Contrary to the myth that adult ADHD is not a serious condition and that if someone tried hard enough, they could overcome the condition on their own, ADHD is a neurological disorder and a very disruptive condition that affects every area of life of the person who suffers as well as their families.

Adult ADHD and careers

Because some of the main issues associated with ADHD are inattention, poor time management, and disorganisation, the person’s work life and career will suffer. Some of the problems that occur among adults with ADHD that affect their careers include:

  • Repeatedly being late for work
  • Failing to meet deadlines
  • Missing meetings
  • Not being able to organise tasks
  • Spending a lot of time at work, but not getting much completed
  • Easily getting distracted by other things happening around them
  • Difficulty paying attention when important information is being discussed

Relationships and ADHD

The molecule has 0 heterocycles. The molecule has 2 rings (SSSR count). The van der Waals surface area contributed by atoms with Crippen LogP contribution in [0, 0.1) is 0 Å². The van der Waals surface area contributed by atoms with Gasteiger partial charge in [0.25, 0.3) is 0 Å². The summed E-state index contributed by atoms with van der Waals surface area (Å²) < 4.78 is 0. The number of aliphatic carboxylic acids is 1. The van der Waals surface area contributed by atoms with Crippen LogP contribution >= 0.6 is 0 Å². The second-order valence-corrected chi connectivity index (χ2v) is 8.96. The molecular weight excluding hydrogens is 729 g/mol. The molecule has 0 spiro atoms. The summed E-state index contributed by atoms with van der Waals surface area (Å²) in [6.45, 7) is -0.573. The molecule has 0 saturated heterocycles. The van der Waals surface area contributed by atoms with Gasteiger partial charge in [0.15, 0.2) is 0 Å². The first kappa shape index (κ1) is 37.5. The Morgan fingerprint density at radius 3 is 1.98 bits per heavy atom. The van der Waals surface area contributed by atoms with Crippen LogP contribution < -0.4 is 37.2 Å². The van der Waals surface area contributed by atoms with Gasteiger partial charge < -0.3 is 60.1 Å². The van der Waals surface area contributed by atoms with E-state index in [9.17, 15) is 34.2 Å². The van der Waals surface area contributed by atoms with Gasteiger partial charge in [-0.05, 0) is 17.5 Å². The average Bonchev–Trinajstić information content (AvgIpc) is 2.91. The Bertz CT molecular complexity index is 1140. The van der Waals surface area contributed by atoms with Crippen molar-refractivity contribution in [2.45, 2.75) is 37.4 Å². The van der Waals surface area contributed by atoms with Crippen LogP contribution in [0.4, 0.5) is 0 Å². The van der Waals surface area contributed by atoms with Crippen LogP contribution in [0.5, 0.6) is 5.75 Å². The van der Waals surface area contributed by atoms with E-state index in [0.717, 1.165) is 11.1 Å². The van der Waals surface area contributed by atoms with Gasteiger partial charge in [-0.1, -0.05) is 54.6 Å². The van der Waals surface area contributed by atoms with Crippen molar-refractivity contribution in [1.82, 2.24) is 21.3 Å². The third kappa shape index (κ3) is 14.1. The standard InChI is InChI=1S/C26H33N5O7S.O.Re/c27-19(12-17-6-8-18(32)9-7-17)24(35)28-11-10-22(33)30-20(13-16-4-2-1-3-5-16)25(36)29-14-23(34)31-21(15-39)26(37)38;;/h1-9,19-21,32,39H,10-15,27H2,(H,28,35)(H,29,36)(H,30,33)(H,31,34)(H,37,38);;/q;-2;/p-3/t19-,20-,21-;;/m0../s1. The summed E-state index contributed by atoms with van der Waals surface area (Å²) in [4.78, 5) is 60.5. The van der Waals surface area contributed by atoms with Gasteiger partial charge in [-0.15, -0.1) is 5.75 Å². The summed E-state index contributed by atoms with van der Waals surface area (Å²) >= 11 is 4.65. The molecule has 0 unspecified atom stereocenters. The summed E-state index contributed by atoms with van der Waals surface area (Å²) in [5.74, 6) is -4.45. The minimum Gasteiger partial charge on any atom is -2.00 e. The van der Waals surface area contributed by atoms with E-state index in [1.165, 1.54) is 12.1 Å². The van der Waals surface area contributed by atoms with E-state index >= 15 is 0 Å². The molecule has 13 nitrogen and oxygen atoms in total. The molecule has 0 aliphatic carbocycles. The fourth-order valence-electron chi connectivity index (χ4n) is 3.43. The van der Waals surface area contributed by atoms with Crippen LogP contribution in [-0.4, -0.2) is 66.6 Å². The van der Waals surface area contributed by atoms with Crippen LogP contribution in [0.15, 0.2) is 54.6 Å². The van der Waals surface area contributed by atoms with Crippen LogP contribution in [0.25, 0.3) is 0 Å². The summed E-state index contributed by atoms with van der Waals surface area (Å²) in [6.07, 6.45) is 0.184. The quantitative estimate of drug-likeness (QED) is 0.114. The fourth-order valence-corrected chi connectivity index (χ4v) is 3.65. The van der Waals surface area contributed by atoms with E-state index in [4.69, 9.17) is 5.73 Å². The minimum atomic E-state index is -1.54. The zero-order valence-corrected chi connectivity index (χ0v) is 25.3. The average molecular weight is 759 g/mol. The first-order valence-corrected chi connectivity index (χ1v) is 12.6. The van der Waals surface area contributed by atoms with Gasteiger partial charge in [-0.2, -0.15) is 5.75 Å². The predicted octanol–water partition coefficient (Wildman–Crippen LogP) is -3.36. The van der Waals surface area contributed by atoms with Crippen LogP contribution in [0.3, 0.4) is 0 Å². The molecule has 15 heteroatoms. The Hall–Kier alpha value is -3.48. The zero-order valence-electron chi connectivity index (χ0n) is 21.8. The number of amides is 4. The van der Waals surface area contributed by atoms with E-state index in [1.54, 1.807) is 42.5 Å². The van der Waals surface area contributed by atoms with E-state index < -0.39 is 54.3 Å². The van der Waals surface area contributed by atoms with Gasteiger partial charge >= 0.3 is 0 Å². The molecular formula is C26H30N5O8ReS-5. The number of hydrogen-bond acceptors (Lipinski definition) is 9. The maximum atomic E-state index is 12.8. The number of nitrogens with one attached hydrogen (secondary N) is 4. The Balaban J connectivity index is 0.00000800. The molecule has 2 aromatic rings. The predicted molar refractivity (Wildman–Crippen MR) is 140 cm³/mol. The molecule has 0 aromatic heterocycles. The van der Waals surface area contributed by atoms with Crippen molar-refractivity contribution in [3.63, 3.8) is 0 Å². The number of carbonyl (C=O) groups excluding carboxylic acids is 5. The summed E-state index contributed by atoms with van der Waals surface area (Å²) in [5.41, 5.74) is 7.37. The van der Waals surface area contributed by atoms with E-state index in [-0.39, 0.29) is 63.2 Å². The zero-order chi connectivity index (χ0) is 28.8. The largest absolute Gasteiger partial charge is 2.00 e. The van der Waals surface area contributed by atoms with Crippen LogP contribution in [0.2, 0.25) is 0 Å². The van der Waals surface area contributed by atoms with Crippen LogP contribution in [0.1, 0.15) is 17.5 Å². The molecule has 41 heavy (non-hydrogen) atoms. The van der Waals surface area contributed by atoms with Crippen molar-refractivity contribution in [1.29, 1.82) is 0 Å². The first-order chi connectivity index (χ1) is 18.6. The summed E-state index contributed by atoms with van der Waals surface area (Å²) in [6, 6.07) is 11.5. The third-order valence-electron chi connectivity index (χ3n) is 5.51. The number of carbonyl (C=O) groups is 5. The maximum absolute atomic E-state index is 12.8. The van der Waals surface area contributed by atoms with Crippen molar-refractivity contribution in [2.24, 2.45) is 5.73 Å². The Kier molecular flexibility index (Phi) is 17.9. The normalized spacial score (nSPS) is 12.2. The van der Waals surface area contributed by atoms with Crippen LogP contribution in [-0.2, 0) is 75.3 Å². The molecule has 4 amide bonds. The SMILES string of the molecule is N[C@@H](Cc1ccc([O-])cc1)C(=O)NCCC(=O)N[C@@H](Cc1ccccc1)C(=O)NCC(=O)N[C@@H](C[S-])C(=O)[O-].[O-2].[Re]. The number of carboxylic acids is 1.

Obviously, relationships will suffer as well due to the symptoms of this condition. Since life can be seemingly chaotic when around someone with ADHD, it can put strains on relationships. 

There may be resentment when one partner feels they are always doing the organising, cleaning, planning and other responsibilities, while in turn the person suffering with ADHD may end up feeling that the other person is constantly nagging them to do things. Having a partner willing to understand and learn about ADHD is a must to make a relationship last. 

ADHD and finances

Good money management skills are difficult for people with ADHD.

Adults with ADHD struggle with money management too. Disorganisation, procrastination, and impulsiveness all lead to making poor decisions around finances. Some of the problems this can cause are:

  • Forgetting to pay bills (often leading to fines and extra charges)
  • Large overdrafts and credit card balances
  • Impulsive spending
  • Inability to focus on record keeping

Living with Adult ADHD